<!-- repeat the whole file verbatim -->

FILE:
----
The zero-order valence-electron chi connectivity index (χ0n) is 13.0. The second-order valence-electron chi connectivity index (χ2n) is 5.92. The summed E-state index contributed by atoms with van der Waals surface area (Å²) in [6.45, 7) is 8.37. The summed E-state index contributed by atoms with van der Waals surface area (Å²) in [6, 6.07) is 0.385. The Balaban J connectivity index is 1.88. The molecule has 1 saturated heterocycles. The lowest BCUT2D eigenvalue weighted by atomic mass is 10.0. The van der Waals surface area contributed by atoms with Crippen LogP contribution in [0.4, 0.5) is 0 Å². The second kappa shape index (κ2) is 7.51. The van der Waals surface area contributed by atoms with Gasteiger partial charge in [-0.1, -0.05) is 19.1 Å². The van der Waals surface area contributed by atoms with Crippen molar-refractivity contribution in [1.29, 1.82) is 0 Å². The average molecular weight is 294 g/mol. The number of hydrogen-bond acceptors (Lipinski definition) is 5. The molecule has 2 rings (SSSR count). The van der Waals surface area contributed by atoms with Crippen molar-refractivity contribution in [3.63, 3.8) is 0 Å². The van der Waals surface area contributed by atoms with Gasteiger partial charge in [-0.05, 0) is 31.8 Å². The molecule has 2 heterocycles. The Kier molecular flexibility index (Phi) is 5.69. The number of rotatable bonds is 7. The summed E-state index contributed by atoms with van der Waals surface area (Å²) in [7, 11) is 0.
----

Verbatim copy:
The zero-order valence-electron chi connectivity index (χ0n) is 13.0. The second-order valence-electron chi connectivity index (χ2n) is 5.92. The summed E-state index contributed by atoms with van der Waals surface area (Å²) in [6.45, 7) is 8.37. The summed E-state index contributed by atoms with van der Waals surface area (Å²) in [6, 6.07) is 0.385. The Balaban J connectivity index is 1.88. The molecule has 1 saturated heterocycles. The lowest BCUT2D eigenvalue weighted by atomic mass is 10.0. The van der Waals surface area contributed by atoms with Crippen LogP contribution in [0.4, 0.5) is 0 Å². The second kappa shape index (κ2) is 7.51. The van der Waals surface area contributed by atoms with Gasteiger partial charge in [-0.1, -0.05) is 19.1 Å². The van der Waals surface area contributed by atoms with Crippen molar-refractivity contribution in [1.29, 1.82) is 0 Å². The average molecular weight is 294 g/mol. The number of hydrogen-bond acceptors (Lipinski definition) is 5. The molecule has 2 rings (SSSR count). The van der Waals surface area contributed by atoms with Crippen molar-refractivity contribution in [3.63, 3.8) is 0 Å². The van der Waals surface area contributed by atoms with Gasteiger partial charge in [-0.05, 0) is 31.8 Å². The molecule has 2 heterocycles. The Kier molecular flexibility index (Phi) is 5.69. The number of rotatable bonds is 7. The summed E-state index contributed by atoms with van der Waals surface area (Å²) in [7, 11) is 0.